To the Corinthians (1 Corinthians 1:8–9) Paul says, "Christ SHALL confirm you to the end, blameless in the day of our Lord Jesus Christ. God is faithful, by whom you were called into the fellowship of his Son." In other words, if God calls you into the fellowship of his Son, he will give you endurance to the end. Stand on the promise of 1 Thessalonians 5:24 "He who calls you is faithful, and he WILL do it!" and "Those whom he called he also justified, and those whom he justified he also glorified" (Romans 8:30).
The path from justification to glorification is a path of obedience. This path is the guarantee and the gift of God bought for God's people by the blood of the new covenant. Turn with me to Hebrews chapter 13 and we’ll look together at another great promise. I’ll read verses 20 and 21: "Now may the God of peace who brought again from the dead our Lord Jesus, the great shepherd of the sheep, by the blood of the eternal covenant, equip you with everything good that you may do his will, working in you that which is pleasing in his sight, through Jesus Christ; to whom be glory for ever and ever. Amen" . The blood-bought blessing of the new covenant is the commitment of almighty God never to turn away from doing us good and working in us what is pleasing in his sight, and thus to cause us to ENDURE in obedience to the end. Endurance is a gift and guarantee of the new covenant sealed by the blood of Jesus for all who trust in him. Galatians 6:9 says: And let us not grow weary of doing good, for in due season we will reap, if we do not give up.
And so we take heart when we feel weak, and we look away from ourselves to God's grace and power and rekindle our hope that we can and will endure in the path of obedience to which he has called us.
Now these are texts in the Bible which are for your encouragement and strength. Endurance has been bought by the death of Christ for his people and is guaranteed. Endurance is a must for God's people and by it they will obtain the reward of salvation. You shall endure because you are saved.
And Hebrews 10:35–36 teaches: "Do not throw away your confidence, which has great reward. For you have need of endurance, so that you may do the will of God and receive what is promised." You need to endure so that you can do the will of God so that you can obtain what is promised. The inheritance is given to those who endure in obedience to the will of God Hebrews 3:6, 12 says “but Christ is faithful over God's house as a son. And we are his house if indeed we hold fast our confidence and our boasting in our hope. Take care, brothers, lest there be in any of you an evil, unbelieving heart, leading you to fall away from the living God. In 6:11, Hebrews And we desire each one of you to show the same earnestness to have the full assurance of hope until the end,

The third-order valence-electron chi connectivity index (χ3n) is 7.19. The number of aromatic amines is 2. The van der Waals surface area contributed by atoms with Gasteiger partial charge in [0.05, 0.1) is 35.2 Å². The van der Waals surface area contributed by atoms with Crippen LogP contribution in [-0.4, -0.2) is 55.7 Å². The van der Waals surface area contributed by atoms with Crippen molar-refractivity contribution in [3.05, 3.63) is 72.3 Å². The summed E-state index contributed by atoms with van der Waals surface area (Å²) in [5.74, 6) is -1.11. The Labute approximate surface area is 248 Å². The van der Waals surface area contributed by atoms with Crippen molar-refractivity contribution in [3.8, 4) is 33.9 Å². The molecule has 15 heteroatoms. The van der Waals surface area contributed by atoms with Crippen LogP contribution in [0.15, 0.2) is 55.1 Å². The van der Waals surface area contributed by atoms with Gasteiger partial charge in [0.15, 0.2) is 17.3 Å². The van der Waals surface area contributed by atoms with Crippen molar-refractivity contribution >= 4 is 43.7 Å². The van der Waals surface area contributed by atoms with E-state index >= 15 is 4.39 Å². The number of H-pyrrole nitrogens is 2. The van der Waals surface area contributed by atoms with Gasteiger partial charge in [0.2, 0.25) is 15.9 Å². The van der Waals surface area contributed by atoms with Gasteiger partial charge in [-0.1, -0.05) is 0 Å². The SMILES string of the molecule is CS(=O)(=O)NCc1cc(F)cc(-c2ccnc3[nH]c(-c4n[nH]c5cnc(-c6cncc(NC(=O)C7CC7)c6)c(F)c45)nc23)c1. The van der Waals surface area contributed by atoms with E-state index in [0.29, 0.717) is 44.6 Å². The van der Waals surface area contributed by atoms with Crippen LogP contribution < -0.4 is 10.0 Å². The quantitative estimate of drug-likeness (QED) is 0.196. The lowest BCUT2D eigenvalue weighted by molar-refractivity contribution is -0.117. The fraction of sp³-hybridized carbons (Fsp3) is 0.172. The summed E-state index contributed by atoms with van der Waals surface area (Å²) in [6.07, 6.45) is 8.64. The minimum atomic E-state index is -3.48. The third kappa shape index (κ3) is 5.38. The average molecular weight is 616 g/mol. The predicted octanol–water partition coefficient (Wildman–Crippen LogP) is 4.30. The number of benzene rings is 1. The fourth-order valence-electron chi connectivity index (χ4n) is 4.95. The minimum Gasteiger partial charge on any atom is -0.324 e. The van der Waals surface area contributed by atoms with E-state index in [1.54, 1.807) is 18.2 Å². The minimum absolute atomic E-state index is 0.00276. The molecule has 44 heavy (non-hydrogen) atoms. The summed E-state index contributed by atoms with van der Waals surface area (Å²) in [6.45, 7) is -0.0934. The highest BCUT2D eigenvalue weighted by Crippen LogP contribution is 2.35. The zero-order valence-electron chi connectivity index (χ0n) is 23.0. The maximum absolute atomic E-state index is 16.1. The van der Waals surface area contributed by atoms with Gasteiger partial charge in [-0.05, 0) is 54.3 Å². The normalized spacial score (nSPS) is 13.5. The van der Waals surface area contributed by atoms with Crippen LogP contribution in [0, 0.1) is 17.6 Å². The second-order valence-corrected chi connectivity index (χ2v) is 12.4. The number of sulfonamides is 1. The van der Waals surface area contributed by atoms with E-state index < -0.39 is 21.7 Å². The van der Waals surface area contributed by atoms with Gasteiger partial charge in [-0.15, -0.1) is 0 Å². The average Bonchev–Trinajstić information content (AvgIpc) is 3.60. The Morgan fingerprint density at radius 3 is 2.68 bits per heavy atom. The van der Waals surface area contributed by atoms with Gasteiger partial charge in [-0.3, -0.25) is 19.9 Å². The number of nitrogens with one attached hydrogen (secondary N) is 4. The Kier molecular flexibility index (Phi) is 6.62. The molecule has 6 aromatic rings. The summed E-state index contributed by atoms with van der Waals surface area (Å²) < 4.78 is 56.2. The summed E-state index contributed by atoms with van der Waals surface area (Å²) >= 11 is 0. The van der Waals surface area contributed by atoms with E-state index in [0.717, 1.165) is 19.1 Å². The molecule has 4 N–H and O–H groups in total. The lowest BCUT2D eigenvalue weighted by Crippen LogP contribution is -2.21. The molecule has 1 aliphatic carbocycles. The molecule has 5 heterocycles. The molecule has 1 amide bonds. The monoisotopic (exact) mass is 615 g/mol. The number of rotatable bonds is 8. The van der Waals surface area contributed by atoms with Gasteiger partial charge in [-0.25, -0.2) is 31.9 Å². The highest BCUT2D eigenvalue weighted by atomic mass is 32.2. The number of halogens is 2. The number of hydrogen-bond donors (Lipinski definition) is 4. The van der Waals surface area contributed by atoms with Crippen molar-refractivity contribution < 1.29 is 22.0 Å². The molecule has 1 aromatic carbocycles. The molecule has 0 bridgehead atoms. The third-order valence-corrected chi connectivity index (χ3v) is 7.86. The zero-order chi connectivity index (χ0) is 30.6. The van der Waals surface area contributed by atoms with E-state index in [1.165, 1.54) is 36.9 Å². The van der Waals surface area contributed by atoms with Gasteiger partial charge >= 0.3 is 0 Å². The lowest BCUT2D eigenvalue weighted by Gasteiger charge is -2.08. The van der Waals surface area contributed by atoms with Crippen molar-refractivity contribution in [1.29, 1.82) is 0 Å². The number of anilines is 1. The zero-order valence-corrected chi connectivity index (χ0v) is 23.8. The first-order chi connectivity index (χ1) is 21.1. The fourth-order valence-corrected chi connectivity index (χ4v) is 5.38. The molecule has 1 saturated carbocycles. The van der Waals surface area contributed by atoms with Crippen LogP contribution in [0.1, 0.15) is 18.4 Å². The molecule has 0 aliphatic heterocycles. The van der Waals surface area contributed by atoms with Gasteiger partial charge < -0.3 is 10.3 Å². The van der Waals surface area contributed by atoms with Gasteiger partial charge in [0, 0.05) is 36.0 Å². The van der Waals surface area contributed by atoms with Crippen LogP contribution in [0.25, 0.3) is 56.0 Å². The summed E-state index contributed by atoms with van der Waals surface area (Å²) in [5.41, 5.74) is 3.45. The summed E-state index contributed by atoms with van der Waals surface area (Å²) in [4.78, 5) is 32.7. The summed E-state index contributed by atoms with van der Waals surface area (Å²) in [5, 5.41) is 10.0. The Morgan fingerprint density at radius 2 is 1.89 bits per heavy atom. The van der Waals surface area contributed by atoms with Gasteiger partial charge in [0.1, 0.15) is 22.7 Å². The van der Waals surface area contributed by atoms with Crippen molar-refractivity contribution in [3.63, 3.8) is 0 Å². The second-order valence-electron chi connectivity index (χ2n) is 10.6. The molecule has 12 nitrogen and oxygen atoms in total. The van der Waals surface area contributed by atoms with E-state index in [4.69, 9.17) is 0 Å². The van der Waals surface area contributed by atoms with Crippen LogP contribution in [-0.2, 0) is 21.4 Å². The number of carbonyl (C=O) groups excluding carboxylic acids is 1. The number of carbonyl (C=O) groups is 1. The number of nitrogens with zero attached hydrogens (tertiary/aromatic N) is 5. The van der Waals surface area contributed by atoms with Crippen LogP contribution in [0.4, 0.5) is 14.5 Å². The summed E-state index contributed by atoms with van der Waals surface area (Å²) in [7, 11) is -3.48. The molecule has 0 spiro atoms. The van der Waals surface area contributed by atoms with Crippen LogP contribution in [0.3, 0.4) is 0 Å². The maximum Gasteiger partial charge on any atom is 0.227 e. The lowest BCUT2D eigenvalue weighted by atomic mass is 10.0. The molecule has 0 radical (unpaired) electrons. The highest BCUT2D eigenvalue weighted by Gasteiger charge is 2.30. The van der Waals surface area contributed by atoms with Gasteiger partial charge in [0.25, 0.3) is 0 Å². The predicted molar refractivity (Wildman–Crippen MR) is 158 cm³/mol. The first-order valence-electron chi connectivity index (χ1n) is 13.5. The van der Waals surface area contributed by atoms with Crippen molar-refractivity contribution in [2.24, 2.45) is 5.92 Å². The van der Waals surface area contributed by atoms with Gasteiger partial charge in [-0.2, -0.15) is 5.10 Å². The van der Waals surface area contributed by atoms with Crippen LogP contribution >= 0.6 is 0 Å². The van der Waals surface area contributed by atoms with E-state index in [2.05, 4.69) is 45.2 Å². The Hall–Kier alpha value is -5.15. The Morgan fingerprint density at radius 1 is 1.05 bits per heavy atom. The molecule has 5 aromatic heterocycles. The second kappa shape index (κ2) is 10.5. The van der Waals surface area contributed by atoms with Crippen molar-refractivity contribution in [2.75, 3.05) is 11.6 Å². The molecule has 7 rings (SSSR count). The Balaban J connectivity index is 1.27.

And 10:23: Let us hold fast the confession of our hope without wavering, for he who promised is faithful.
Those are the two kinds of texts you find in the Bible concerning endurance. The one kind assures us that we SHALL endure because we are saved. The other kind urges us to endure so that we will be saved fro wrath. Endurance is a gift and endurance is a duty. And these are not in conflict. When dealing with a holy and sovereign God, these are not contradictions. We MUST endure to the end, for he is holy; and we SHALL endure to the end, for he is sovereign and He has empowered us.
The SHALLS of Scripture Do Three Things
2.Turn us away from all legalism—the thought that we could ever earn the heavenly reward (Eph 2:8-9). It was bought by Christ. It is a free gift and cannot be earned. Endurance is not a way of paying for salvation. It is a way of experiencing grace and living by faith. As Galatians 2:20 tells us, It is no longer I who live, but Christ who lives in me.And the life I now live in the flesh I live by faith in the Son of God, who loved me and gave himself for me. And, last
3. The SHALLS of Scripture give confidence and peace to the broken and contrite who cast themselves on Jesus for forgiveness and help. James 5:11 says, Behold, we consider those blessed who remained steadfast. You have heard of the steadfastness of Job, and you have seen the purpose of the Lord, how the Lord is compassionate and merciful.
And the MUSTS of Scripture Do Three Things
2. The MUSTS of Scripture direct our attention to the exceedingly great value of the reward of heaven. If we must endure, and if endurance comes from hope, then I must get my heart free from the love of the world and set it on the value of the things above so that my hope in God will be kindled and I will have the power to endure in obedience to Christ. As Colossians 3:2-4 tells us, Set your minds on things that are above, not on things that are on earth. For you have died, and your life is hidden with Christ in God.
When Christ who is your life appears, then you also will appear with him in glory.